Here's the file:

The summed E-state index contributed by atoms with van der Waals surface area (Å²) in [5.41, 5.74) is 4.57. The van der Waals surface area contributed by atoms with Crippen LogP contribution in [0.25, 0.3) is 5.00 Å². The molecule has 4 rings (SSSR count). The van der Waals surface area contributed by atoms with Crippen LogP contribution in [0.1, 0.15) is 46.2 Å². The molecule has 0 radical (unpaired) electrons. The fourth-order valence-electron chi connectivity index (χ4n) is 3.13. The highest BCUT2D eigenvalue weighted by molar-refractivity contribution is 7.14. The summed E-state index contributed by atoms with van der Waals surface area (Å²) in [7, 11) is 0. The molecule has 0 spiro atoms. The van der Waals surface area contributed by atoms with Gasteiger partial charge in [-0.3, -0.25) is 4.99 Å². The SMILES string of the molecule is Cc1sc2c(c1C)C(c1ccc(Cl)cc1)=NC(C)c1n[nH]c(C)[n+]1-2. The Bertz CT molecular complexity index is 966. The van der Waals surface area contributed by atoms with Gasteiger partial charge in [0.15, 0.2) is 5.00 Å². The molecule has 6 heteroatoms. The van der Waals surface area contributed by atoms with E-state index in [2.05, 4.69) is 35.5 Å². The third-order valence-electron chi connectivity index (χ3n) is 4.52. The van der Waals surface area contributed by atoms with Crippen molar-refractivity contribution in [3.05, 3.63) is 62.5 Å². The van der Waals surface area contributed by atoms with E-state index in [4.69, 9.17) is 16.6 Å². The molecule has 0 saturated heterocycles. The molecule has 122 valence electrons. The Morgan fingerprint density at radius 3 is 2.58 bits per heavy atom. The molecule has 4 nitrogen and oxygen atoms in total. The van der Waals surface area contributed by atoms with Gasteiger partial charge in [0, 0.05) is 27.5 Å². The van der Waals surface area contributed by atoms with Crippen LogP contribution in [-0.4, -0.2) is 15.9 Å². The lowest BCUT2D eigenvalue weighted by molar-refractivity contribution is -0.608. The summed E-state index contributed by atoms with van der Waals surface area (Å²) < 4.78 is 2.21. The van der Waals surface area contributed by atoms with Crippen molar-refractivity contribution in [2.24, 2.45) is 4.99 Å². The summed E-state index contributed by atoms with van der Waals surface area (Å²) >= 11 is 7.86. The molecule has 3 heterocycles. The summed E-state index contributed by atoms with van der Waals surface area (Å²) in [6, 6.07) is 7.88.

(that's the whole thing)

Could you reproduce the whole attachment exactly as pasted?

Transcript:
The summed E-state index contributed by atoms with van der Waals surface area (Å²) in [5.41, 5.74) is 4.57. The van der Waals surface area contributed by atoms with Crippen LogP contribution in [0.25, 0.3) is 5.00 Å². The molecule has 4 rings (SSSR count). The van der Waals surface area contributed by atoms with Crippen LogP contribution in [0.1, 0.15) is 46.2 Å². The molecule has 0 radical (unpaired) electrons. The fourth-order valence-electron chi connectivity index (χ4n) is 3.13. The highest BCUT2D eigenvalue weighted by molar-refractivity contribution is 7.14. The summed E-state index contributed by atoms with van der Waals surface area (Å²) in [7, 11) is 0. The molecule has 0 spiro atoms. The van der Waals surface area contributed by atoms with Gasteiger partial charge in [-0.3, -0.25) is 4.99 Å². The SMILES string of the molecule is Cc1sc2c(c1C)C(c1ccc(Cl)cc1)=NC(C)c1n[nH]c(C)[n+]1-2. The Bertz CT molecular complexity index is 966. The van der Waals surface area contributed by atoms with Gasteiger partial charge in [0.15, 0.2) is 5.00 Å². The molecule has 6 heteroatoms. The van der Waals surface area contributed by atoms with E-state index in [2.05, 4.69) is 35.5 Å². The third-order valence-electron chi connectivity index (χ3n) is 4.52. The van der Waals surface area contributed by atoms with Crippen molar-refractivity contribution in [3.05, 3.63) is 62.5 Å². The van der Waals surface area contributed by atoms with E-state index in [4.69, 9.17) is 16.6 Å². The molecule has 0 saturated heterocycles. The molecule has 122 valence electrons. The Morgan fingerprint density at radius 3 is 2.58 bits per heavy atom. The molecule has 4 nitrogen and oxygen atoms in total. The van der Waals surface area contributed by atoms with Gasteiger partial charge in [0, 0.05) is 27.5 Å². The van der Waals surface area contributed by atoms with Crippen LogP contribution in [-0.4, -0.2) is 15.9 Å². The lowest BCUT2D eigenvalue weighted by molar-refractivity contribution is -0.608. The summed E-state index contributed by atoms with van der Waals surface area (Å²) < 4.78 is 2.21. The van der Waals surface area contributed by atoms with Crippen molar-refractivity contribution in [2.24, 2.45) is 4.99 Å². The summed E-state index contributed by atoms with van der Waals surface area (Å²) >= 11 is 7.86. The molecule has 3 heterocycles. The summed E-state index contributed by atoms with van der Waals surface area (Å²) in [6, 6.07) is 7.88.